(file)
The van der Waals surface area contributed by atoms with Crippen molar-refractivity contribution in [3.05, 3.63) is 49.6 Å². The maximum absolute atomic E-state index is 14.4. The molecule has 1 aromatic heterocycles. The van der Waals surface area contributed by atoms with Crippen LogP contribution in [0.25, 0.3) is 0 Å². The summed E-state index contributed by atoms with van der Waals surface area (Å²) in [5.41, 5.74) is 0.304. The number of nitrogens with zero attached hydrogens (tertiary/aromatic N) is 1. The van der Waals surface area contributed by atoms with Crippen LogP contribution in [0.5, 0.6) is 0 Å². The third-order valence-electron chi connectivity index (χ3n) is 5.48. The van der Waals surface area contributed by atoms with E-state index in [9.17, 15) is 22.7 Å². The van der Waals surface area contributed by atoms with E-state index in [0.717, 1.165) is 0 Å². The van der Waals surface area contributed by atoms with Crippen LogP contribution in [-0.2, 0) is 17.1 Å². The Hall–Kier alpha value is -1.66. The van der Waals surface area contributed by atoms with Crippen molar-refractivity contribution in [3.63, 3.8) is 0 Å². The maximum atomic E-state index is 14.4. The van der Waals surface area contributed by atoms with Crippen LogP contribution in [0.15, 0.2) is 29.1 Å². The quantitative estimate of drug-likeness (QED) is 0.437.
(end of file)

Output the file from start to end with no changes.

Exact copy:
The van der Waals surface area contributed by atoms with Crippen molar-refractivity contribution in [3.05, 3.63) is 49.6 Å². The maximum absolute atomic E-state index is 14.4. The molecule has 1 aromatic heterocycles. The van der Waals surface area contributed by atoms with Crippen LogP contribution in [0.25, 0.3) is 0 Å². The summed E-state index contributed by atoms with van der Waals surface area (Å²) in [5.41, 5.74) is 0.304. The number of nitrogens with zero attached hydrogens (tertiary/aromatic N) is 1. The van der Waals surface area contributed by atoms with Crippen LogP contribution in [0.5, 0.6) is 0 Å². The third-order valence-electron chi connectivity index (χ3n) is 5.48. The van der Waals surface area contributed by atoms with E-state index in [9.17, 15) is 22.7 Å². The van der Waals surface area contributed by atoms with E-state index in [0.717, 1.165) is 0 Å². The van der Waals surface area contributed by atoms with Crippen LogP contribution in [-0.2, 0) is 17.1 Å². The Hall–Kier alpha value is -1.66. The van der Waals surface area contributed by atoms with Crippen molar-refractivity contribution in [3.63, 3.8) is 0 Å². The maximum atomic E-state index is 14.4. The van der Waals surface area contributed by atoms with Crippen LogP contribution in [0.15, 0.2) is 29.1 Å². The quantitative estimate of drug-likeness (QED) is 0.437.